-“white sugar is the poison of the century “, says another. ,” we must now start drinking this tea only. Beautiful ”

The tension suddenly eased. Everyone was smiling and giggling. And everyone continued to sip their cuppa with ease and happiness. Indeed we were reminded of another sunnah

Abu Huraira reported: The Messenger of Allah, peace and blessings be upon him, would never complain about food. If he desired something, he would eat it. If he disliked it, he would leave it.

Sahih Muslim 2064, Bukhari 3370

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Excerpts from my life

Guidance.

I am at my grandma’s place. I feel jealous. Jealous of those who have Muslim families. Whose grandparents at least died uttering the shahadah. I am jealous of those who have practising parents. Who gave them  tarbiyah to be a good Muslim. Did you ever realise, that even when you were not practising, even on the days you didn’t pray salah, when you ever thought of God it was always Allah. If you ever have to beg before someone, it was always Allah.;

At least you knew His name. At least you knew there is some miraculous book of His. You always knew about the Prophet (salallahu alayhi wasallam)

It is a different story here. If we tell them there is only one God, they ask “which one” .. Each day starts with shirk. The temple priest is a snob and everyone hates him but he has to be respected by everyone. I can’t stand his tobacco stained teeth.

I sometimes wonder whether I should get on the top of a mountain(here rock) and declare about Islam how the Prophet (salallahu alayhi wasallam) did. Whether I should break the idols of the temple like Ibrahim (as) did. Whether I should have a direct talk with the priest. Or what else should I do.

No matter what I speak to the women here, goes unheard. My blabbering about The Creator and everything else being creations. About Tawheed. Akhirah. The idols being lifeless. Trees and sun being creations. They agree and the next morning I find them back to the same routine. As if not a thought was spared about what I said for a moment. As if it was just another gossip session.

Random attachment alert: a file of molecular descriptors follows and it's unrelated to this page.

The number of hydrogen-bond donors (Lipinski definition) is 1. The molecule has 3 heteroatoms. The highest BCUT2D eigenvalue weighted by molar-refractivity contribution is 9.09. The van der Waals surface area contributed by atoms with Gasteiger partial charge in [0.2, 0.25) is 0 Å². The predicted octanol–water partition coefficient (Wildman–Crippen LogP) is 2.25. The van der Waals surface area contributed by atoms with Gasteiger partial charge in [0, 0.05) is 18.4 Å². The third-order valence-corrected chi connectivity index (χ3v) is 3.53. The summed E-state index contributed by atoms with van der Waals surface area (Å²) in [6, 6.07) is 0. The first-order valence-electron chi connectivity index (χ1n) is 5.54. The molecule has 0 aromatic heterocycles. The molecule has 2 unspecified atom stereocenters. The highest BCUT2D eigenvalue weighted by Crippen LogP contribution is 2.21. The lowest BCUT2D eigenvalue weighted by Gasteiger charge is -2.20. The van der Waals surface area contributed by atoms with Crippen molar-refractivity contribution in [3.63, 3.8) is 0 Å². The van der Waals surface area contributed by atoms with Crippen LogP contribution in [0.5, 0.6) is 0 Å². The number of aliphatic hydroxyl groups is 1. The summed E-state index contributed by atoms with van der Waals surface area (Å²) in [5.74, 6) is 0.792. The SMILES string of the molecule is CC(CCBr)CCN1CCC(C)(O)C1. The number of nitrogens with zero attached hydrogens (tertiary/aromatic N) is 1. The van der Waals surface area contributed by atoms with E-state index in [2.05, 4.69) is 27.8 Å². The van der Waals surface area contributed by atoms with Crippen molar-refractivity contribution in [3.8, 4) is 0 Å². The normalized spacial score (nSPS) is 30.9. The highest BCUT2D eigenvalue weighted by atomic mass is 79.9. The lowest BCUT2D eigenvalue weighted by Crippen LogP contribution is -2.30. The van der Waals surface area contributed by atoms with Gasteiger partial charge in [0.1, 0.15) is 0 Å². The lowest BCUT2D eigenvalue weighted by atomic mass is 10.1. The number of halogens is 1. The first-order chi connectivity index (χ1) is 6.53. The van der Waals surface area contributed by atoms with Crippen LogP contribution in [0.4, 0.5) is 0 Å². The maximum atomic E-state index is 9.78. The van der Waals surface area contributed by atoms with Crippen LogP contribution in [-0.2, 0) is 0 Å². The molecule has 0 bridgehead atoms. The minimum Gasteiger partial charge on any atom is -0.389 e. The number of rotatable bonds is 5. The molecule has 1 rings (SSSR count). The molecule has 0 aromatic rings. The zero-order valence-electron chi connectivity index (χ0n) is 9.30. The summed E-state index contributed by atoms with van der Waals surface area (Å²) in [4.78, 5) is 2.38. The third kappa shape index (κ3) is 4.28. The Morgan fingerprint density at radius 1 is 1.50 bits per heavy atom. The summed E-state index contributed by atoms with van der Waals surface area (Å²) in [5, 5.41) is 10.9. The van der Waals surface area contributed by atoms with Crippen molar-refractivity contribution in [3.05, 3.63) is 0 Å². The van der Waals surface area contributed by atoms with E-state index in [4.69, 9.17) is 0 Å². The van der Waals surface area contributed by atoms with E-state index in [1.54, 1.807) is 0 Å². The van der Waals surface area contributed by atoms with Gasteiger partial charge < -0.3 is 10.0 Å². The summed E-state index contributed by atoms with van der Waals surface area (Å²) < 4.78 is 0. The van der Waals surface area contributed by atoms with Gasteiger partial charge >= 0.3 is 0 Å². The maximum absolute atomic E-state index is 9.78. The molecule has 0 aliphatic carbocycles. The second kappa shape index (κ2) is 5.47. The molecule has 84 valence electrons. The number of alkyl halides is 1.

They are not even literate for me to give away books. Males are a degree above vain. It pains to see their life. Their lifestyle is way tougher than the life in city. Women are working all day long. People eat five meals a day. They are cleaning their houses, washing and ironing clothes, cutting chopping cooking, separate schedule for temple stuff, serving in laws, raising brats, tendering cattles, filling water in containers… They slog from 6am till 9pm. They are just on and on and on. To top it, there is a fast or festival every 5th day where they have to do all this without food. They have restrictions in folding also. There is a list of things they cannot eat simply because they are married.

Waste. All a waste. Aimlessly doing things just because this is what women do in the village. Their simplicity, their goodness..will they be of any use? Only Allah knows. The prettiest bride, the most educated of them, the best and the worst person, each one has the same routine.

At times I am mum. At times I discuss things with them. How is it even supposed to happen in five days? How will guidance reach them when I live 2000 kms away. At times this question haunts me: Should I live in a Muslim dominated place where my imaan is secure. Where I am surrounded with opportunities to gain ilm and practice Islam freely with ease. Or should I give up this privilege and settle here to work on my people. What is more important?

Indeed, guidance is from Allah alone. His plans and His ways are matters we will never know or understand…

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Excerpts from my life

When Old is Truly Gold- Part II